Me.

What do you like most about short fiction?

The same things I like most in all fiction, the things that shine light on the world, especially those corners our culture would rather ignore.

Where are you, right now, as you’re writing these answers?

I’m at home drinking coffee.

When did you start writing short fiction and what prompted you to do so?

I started around 10 years ago. I’d written a novel entitled Red Christmas, about three men who engineer the robbery of a dopehouse, and it seemed to me that there were a lot of stories rolled up in the larger one which, with a little reshaping, would stand quite well on their own.

Of all of your stories, which is your favorite; the one that showcases best your abilities?

There’s no one story that’s my favorite. I write stories that are funny and stories that aren’t. The comedic one I like best is called Hard Knocks, which, by the time this question-and-answer session sees the light of day, will have been posted on the A Twist Of Noir blogsite. There’s no one of the other sort that I like best, though a thing I did called The Last Nasty, also at A Twist Of Noir, would serve if I had to choose.

Do you have any short story publications forthcoming?

Not yet.

How do you plan to rectify your booklessness?

I’ve got sort of a three-pronged game plan. First is to keep bugging publishers and agents. Second, is to plaster the internet with my stuff and get my name out there. Third is to finish post-prod on a movie, Chasing the Dopeman, that was made from one of my short stories. The plan here is to enter the movie in festivals and get it out on the internet and thereby bolster name recognition and maybe even make some money, which, hopefully, will heighten the interest of the sundry middlemen who stand guard at the gate of the publishing world. The prospect of money always brings them running.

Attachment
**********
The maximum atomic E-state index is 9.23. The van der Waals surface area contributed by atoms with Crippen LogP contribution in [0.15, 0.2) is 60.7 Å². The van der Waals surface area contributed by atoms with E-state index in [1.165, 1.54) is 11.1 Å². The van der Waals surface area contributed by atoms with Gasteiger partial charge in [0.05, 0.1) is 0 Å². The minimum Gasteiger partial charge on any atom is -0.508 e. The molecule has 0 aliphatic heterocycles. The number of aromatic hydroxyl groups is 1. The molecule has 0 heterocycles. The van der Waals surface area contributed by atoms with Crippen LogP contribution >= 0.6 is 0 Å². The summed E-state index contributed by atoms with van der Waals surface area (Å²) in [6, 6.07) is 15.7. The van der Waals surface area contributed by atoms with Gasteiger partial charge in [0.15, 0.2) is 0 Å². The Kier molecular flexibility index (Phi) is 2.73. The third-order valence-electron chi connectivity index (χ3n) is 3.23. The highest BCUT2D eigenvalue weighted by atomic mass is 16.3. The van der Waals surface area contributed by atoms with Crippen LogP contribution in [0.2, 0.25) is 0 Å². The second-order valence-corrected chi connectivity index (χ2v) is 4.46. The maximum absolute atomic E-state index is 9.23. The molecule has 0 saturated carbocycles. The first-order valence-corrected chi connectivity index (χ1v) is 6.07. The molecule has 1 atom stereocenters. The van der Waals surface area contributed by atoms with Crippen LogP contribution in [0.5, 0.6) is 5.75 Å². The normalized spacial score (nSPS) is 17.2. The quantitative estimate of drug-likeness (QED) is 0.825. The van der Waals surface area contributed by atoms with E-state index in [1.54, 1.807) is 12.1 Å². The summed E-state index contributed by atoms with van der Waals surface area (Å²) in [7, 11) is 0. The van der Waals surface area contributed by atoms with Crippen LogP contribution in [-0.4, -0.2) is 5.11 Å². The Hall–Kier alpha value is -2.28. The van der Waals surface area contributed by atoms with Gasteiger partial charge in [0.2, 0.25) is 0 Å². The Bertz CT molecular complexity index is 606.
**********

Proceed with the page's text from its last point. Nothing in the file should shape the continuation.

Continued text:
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Keith Rawson

Keith Rawson is a little-known pulp writer whose short fiction, poetry, essays, reviews, and interviews have been widely published both online and in print. He is the author of the short story collection The Chaos We Know (SnubNose Press)and Co-Editor of the anthology Crime Factory: The First Shift.(New Pulp Press) He lives in Southern Arizona with his wife and daughter.

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About Keith Rawson

Keith Rawson is a little-known pulp writer whose short fiction, poetry, essays, reviews, and interviews have been widely published both online and in print. He is the author of the short story collection The Chaos We Know (SnubNose Press)and Co-Editor of the anthology Crime Factory: The First Shift.(New Pulp Press) He lives in Southern Arizona with his wife and daughter.

3 Replies to “Conversations with the Bookless: Robert Crisman”

  1. Robert Crisman is the first writer to spark my interest in noir, and despite reading others I’m still partial to his unique style, flow, and bull’s-eye perspective. His clarity and facility with language eases us down unfamiliar roads, can transform a dark ghetto into an emerald Oz or Wonderland. He’s a street poet, raw and brilliant, one of the rare “fabulous yellow roman candles” Jack Kerouac wrote about.

  2. Robert’s stories are cutting edge and real, he lives in the guts of the world and drags forth the naked lunch on the end of our forks. He is incisive, funny, dark, iconoclastic and never dull.